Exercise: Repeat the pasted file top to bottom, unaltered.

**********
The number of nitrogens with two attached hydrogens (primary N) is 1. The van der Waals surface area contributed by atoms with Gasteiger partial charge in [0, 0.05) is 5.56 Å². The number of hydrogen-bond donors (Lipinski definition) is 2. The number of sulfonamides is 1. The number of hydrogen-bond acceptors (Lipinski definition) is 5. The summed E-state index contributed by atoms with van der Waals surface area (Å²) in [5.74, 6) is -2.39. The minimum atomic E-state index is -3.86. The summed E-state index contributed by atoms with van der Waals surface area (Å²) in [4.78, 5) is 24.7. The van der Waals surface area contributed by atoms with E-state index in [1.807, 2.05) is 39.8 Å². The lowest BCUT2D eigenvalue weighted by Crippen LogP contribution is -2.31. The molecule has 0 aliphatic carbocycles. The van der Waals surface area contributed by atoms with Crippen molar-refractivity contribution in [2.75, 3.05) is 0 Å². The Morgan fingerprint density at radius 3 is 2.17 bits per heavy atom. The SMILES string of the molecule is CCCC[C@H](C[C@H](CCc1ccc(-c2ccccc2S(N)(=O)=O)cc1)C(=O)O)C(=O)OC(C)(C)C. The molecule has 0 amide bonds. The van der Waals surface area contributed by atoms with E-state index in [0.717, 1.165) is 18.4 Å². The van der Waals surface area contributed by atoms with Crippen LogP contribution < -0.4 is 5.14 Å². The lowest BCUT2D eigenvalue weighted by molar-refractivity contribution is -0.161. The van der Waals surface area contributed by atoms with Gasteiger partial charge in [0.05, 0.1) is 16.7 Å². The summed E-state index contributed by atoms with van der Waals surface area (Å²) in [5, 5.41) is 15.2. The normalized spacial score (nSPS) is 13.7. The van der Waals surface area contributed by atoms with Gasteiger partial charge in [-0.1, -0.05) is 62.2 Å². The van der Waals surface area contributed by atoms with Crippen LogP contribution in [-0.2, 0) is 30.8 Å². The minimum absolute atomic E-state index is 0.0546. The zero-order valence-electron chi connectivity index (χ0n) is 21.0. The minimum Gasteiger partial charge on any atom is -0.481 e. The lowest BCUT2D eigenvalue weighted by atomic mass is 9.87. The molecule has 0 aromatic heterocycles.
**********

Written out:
The number of nitrogens with two attached hydrogens (primary N) is 1. The van der Waals surface area contributed by atoms with Gasteiger partial charge in [0, 0.05) is 5.56 Å². The number of hydrogen-bond donors (Lipinski definition) is 2. The number of sulfonamides is 1. The number of hydrogen-bond acceptors (Lipinski definition) is 5. The summed E-state index contributed by atoms with van der Waals surface area (Å²) in [5.74, 6) is -2.39. The minimum atomic E-state index is -3.86. The summed E-state index contributed by atoms with van der Waals surface area (Å²) in [4.78, 5) is 24.7. The van der Waals surface area contributed by atoms with E-state index in [1.807, 2.05) is 39.8 Å². The lowest BCUT2D eigenvalue weighted by Crippen LogP contribution is -2.31. The molecule has 0 aliphatic carbocycles. The van der Waals surface area contributed by atoms with Crippen molar-refractivity contribution in [2.75, 3.05) is 0 Å². The Morgan fingerprint density at radius 3 is 2.17 bits per heavy atom. The SMILES string of the molecule is CCCC[C@H](C[C@H](CCc1ccc(-c2ccccc2S(N)(=O)=O)cc1)C(=O)O)C(=O)OC(C)(C)C. The molecule has 0 amide bonds. The van der Waals surface area contributed by atoms with E-state index in [0.717, 1.165) is 18.4 Å². The van der Waals surface area contributed by atoms with Crippen LogP contribution < -0.4 is 5.14 Å². The lowest BCUT2D eigenvalue weighted by molar-refractivity contribution is -0.161. The van der Waals surface area contributed by atoms with Gasteiger partial charge in [0.05, 0.1) is 16.7 Å². The summed E-state index contributed by atoms with van der Waals surface area (Å²) in [5, 5.41) is 15.2. The normalized spacial score (nSPS) is 13.7. The van der Waals surface area contributed by atoms with Gasteiger partial charge in [-0.1, -0.05) is 62.2 Å². The van der Waals surface area contributed by atoms with Crippen LogP contribution in [-0.2, 0) is 30.8 Å². The minimum absolute atomic E-state index is 0.0546. The zero-order valence-electron chi connectivity index (χ0n) is 21.0. The minimum Gasteiger partial charge on any atom is -0.481 e. The lowest BCUT2D eigenvalue weighted by atomic mass is 9.87. The molecule has 0 aromatic heterocycles.